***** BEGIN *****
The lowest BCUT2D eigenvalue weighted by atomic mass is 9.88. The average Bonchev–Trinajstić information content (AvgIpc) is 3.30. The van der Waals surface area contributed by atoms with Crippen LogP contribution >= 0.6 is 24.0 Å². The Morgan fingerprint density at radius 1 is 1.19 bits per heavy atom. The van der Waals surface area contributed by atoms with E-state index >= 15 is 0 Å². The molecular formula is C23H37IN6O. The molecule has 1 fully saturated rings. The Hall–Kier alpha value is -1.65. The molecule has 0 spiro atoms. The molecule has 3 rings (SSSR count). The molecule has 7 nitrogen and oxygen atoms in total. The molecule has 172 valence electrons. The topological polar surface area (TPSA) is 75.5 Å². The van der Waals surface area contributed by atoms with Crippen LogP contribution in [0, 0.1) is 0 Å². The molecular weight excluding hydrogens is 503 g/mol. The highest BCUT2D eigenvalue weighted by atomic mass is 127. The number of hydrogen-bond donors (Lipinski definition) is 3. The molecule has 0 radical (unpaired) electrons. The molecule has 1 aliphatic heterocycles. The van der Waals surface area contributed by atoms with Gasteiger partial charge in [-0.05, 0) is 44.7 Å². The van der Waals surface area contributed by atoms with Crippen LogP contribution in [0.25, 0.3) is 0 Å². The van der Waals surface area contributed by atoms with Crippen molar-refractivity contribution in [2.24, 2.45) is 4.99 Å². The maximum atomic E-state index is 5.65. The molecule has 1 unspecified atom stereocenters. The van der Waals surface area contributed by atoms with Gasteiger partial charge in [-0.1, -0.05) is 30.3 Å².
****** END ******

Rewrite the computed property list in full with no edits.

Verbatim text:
The lowest BCUT2D eigenvalue weighted by atomic mass is 9.88. The average Bonchev–Trinajstić information content (AvgIpc) is 3.30. The van der Waals surface area contributed by atoms with Crippen LogP contribution >= 0.6 is 24.0 Å². The Morgan fingerprint density at radius 1 is 1.19 bits per heavy atom. The van der Waals surface area contributed by atoms with E-state index >= 15 is 0 Å². The molecular formula is C23H37IN6O. The molecule has 1 fully saturated rings. The Hall–Kier alpha value is -1.65. The molecule has 0 spiro atoms. The molecule has 3 rings (SSSR count). The molecule has 7 nitrogen and oxygen atoms in total. The molecule has 172 valence electrons. The topological polar surface area (TPSA) is 75.5 Å². The van der Waals surface area contributed by atoms with Crippen LogP contribution in [0, 0.1) is 0 Å². The molecular weight excluding hydrogens is 503 g/mol. The highest BCUT2D eigenvalue weighted by atomic mass is 127. The number of hydrogen-bond donors (Lipinski definition) is 3. The molecule has 0 radical (unpaired) electrons. The molecule has 1 aliphatic heterocycles. The van der Waals surface area contributed by atoms with Gasteiger partial charge in [-0.05, 0) is 44.7 Å². The van der Waals surface area contributed by atoms with Crippen LogP contribution in [0.25, 0.3) is 0 Å². The van der Waals surface area contributed by atoms with Crippen molar-refractivity contribution in [2.24, 2.45) is 4.99 Å². The maximum atomic E-state index is 5.65. The molecule has 1 unspecified atom stereocenters. The van der Waals surface area contributed by atoms with Gasteiger partial charge in [-0.1, -0.05) is 30.3 Å².